Taipei (Feb 3-7): Mahjong, Dumplings, and Chinese New Year

My time in Taipei was longer than what I had planned, due to the fact that one of my Melbourne friends was in Taiwan. She’s from Vancouver but her family is from Taiwan, and she made a last-minute decision to come to Taiwan to spend Chinese New Year with her family. I had actually been looking into doing some Couchsurfing while in Taipei because the prices of hostels were a lot more expensive in Taiwan, especially since it was the Chinese New Year holiday. Liah had (thankfully!) invited me to stay with her and her parents, so I took her up on the offer. I left Tainan at 2:20pm and arrived in Taipei over four hours later at 6:30pm. Then, I had to figure out how to get to Liah’s house in Linkou. I was using Google Maps, which was telling me to take a specific metro, but I couldn’t find any signs to get to it. After walking back and forth from one side of the main station to the other, I finally asked some people where to go and they seemed somewhat confused as well. They pointed me in one direction, which ended up being right. Yeh had given me his spare travel card (called an Easy Card) so I loaded some money on it and then got on the metro. I got to Linkou Station about 30-40 minutes later (just after 7:30), and Liah was waiting for me in a car (phew!). We picked up her parents and then the four of us went to a restaurant called Shin Yeh Bistro for dinner. Liah was really good about going back and forth between English and Mandarin, and translating anything that her parents were saying, although both of her parents spoke English quite well.

On Monday morning, it was Chinese New Year’s Eve so we got up and had breakfast, and then we started making dumplings. There are tricks to rolling the dough so that it won’t rip when you put in the filling, so Liah’s dad taught me how to do it. Then, Liah’s mom taught me how to put in the filling and fold the dumplings. I thought mine looked pretty good, but the family was laughing at how different mine looked compared to everyone else’s. Oh well, at least they all taste the same!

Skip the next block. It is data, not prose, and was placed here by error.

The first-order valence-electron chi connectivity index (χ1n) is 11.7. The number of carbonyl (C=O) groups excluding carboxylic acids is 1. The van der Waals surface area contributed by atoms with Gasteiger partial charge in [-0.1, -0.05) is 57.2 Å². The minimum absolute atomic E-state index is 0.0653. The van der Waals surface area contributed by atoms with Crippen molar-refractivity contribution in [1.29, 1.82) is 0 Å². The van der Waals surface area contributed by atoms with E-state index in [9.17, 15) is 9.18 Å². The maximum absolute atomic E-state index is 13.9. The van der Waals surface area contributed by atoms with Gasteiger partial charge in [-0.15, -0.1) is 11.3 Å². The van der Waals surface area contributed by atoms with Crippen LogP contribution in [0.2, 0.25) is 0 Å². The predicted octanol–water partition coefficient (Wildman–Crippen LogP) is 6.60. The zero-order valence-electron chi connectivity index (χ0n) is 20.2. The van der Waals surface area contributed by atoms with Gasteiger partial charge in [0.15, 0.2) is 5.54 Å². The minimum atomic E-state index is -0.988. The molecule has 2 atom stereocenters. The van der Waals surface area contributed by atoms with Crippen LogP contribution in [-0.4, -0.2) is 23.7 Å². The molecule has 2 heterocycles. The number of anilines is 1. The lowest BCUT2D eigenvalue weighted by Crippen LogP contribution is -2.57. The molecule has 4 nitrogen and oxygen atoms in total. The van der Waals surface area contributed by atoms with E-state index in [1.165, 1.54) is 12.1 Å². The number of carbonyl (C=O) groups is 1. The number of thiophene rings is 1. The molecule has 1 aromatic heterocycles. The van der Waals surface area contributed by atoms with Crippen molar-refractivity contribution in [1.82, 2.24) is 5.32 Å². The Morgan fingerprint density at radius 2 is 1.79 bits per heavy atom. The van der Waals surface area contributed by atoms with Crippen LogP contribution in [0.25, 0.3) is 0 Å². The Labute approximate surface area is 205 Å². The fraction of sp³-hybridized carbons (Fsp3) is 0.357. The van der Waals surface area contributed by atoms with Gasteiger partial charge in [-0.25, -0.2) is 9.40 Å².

After making dumplings, Liah’s family was going to visit family so I took the bus into Taipei. I decided to check out the Chiang Kai-Shek Memorial Hall, which had a whole bunch of beautiful buildings. However, the actual hall was closed for Chinese New Year, but I’m not sure if I missed out on much.

After spending about an hour there, I got back on the MRT and got off at Xiangshan, where I would do the walk up Elephant Mountain. By the time I got there, I was so thirsty so I found the closest bubble tea spot and got a milk tea for 50TWD ($2.22AUD). It was a very overcast and foggy day so I wasn’t sure if it would be worth doing the walk up the mountain, especially after seeing the view from the bottom of the mountain.

However, I was there so I figured I might as well go up. Even though it’s winter in Taiwan and it was about 19 degrees with a misty rain AND I was drinking a cold bubble tea, I still managed to sweat my way up the mountain, hating all of the steps that I had to take up. I actually might have to slow down on doing stairs on my trip because I’ve really been starting to feel it in my knees when I go back down. The struggle of getting old.. Anyway, I finally made it to the viewpoint (which is about halfway up the mountain – I wasn’t going any higher!) and if I was reeeeally patient, I was able to wait for a moment when the clouds didn’t completely block the view of the city.

I headed back down and made my way back to Liah’s to arrive just before 7pm, which was our agreed time to come back for dinner. Liah’s mom is a great cook, and made us a bunch of amazing food the entire time that I was there!

We had dinner and then the family had to set up the table for their ancestors. Liah’s grandfather had passed away a couple of months earlier, so she came back to Taiwan to be with her family for this moment. Liah’s dad spent the evening practicing his calligraphy because he had to add his father’s name to their family scroll, which includes all of the family members who had passed away. Normally, Liah’s grandfather is in charge of writing the names, but this time Liah’s dad had to take over.

After he finished the scroll, Liah helped him set up the tablecloth and banner across the table. Then, they set up all of the food on the table, which would be offered to the ancestors.